A quick breakdown of my time reveals that, for work, I have:
I have spent approximately four months of that year in South Africa for field work, a week and a half in Portugal to supervise undergraduate student project work, a week in Brighton for induction, a day in London for a conference and six days in Plymouth for another conference. That totals up to almost five months, half of my first year away on various work-related trips. Acknowledging the amount of time spent on these activities, not to mention the amount of time preparing for them (field trips in particular take a lot of time to plan, especially when having to research, design, purchase, oversee and sometimes make equipment as well as research and prepare methods for data collection), has really helped me to understand where I am in my PhD.
Typically, a PhD in a field such as mine will begin with six months dedicated to a review of all of the relevant scientific literature related to your field of study. This written review forms the basis of the introduction to your PhD thesis and likely parts of the papers that will be written on the findings of your PhD. After that, there is usually a period of time for planning field work – which questions need answering, which data will answer those questions, which methods will produce those data and which analyses will be applied to those data to get the answers out.
I had four weeks until my first field trip, followed by two and half months until my next one, with two months (in which time I had the Portugal trip) until the last trip, which was completed at the end of July. It has been an eventful year!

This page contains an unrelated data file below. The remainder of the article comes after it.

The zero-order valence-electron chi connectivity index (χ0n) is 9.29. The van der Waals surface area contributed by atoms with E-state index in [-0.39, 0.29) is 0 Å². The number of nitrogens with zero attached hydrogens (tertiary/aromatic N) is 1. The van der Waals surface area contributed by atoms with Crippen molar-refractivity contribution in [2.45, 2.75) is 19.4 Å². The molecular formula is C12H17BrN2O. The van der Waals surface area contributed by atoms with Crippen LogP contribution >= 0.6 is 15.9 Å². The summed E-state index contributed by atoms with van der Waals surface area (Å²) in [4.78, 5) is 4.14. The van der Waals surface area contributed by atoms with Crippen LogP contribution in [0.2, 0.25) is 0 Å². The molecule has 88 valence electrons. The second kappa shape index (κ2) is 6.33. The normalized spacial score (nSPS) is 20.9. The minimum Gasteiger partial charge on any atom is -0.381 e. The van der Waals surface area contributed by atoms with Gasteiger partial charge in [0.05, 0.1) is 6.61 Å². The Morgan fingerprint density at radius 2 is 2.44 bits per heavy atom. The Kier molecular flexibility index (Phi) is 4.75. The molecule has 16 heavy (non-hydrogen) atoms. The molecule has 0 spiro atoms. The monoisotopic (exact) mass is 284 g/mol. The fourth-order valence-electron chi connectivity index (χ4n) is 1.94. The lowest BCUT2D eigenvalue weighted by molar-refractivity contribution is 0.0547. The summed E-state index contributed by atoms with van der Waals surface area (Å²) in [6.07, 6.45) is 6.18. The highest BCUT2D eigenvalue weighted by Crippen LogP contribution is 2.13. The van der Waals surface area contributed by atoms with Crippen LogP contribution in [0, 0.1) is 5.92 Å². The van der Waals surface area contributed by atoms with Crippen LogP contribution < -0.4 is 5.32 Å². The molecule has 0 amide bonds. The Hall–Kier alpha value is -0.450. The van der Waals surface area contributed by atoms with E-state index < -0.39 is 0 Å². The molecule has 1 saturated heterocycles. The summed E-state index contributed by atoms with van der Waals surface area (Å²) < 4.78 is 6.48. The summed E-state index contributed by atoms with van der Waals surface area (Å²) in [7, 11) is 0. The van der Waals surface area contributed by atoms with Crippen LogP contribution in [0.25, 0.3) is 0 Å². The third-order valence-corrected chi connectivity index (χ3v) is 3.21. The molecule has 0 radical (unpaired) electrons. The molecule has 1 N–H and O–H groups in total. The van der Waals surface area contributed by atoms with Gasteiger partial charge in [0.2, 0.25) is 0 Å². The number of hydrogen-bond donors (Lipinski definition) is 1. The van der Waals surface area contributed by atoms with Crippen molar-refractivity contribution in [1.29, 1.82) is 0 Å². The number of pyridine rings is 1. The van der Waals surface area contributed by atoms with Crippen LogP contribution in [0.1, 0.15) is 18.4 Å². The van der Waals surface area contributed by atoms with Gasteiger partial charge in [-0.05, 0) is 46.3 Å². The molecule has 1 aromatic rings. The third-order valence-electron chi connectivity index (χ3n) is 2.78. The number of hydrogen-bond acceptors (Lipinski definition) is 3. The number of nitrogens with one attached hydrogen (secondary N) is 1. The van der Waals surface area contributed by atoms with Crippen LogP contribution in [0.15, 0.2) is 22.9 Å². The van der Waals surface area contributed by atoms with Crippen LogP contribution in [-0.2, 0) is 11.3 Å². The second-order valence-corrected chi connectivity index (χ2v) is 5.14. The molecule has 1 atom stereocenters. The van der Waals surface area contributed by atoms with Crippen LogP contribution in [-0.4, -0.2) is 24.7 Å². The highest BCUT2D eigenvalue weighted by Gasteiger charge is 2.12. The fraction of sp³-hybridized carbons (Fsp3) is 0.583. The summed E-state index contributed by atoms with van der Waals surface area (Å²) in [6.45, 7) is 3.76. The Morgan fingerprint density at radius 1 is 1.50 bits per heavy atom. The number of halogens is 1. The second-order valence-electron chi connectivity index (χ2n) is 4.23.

It just goes to show that not all PhDs are the same. I may not have had much time to work on a literature review, or prepare for upcoming fieldtrips, but by golly have I been given the opportunity to hone the skills of innovation, improvisation, time management and under pressure planning! I’ve collected so much data, learned incredible amounts and built working relationships and friendships with colleagues in my field that are invaluable. I now have a much clearer understanding of what my PhD thesis chapters will consist of, and how I will fill them.
At times, it has been incredibly stressful, but I’ve always thought that the stressful times are when we show the best of ourselves. You’ll never know what you are capable of until you are tested. Looking back on my first year as a PhD student, I feel that I have without a doubt been tested and that I have risen to meet the challenges laid before me. This is a good feeling! It doesn’t feel like it all the time, but in the grand scheme of things, I’m happy with my progress so far.
I’ve made some pretty exciting discoveries that I hope to be able to share in the not-so-distant future and am scheduled for another trip to South Africa in November which I am excited to share with you all as it progresses.
For now, it’s very much a time of catch up with the literature, statistical analyses of some of my data and organising other ongoing facets of the work that needs to be done. To keep up with the day to day happenings at SharkStuff HQ, as well as other shark-related bit and bobs, check out and like the SharkStuff Facebook page www.facebook.com/SharkStuffUK and follow me on Twitter @Shark_StuffBack to all News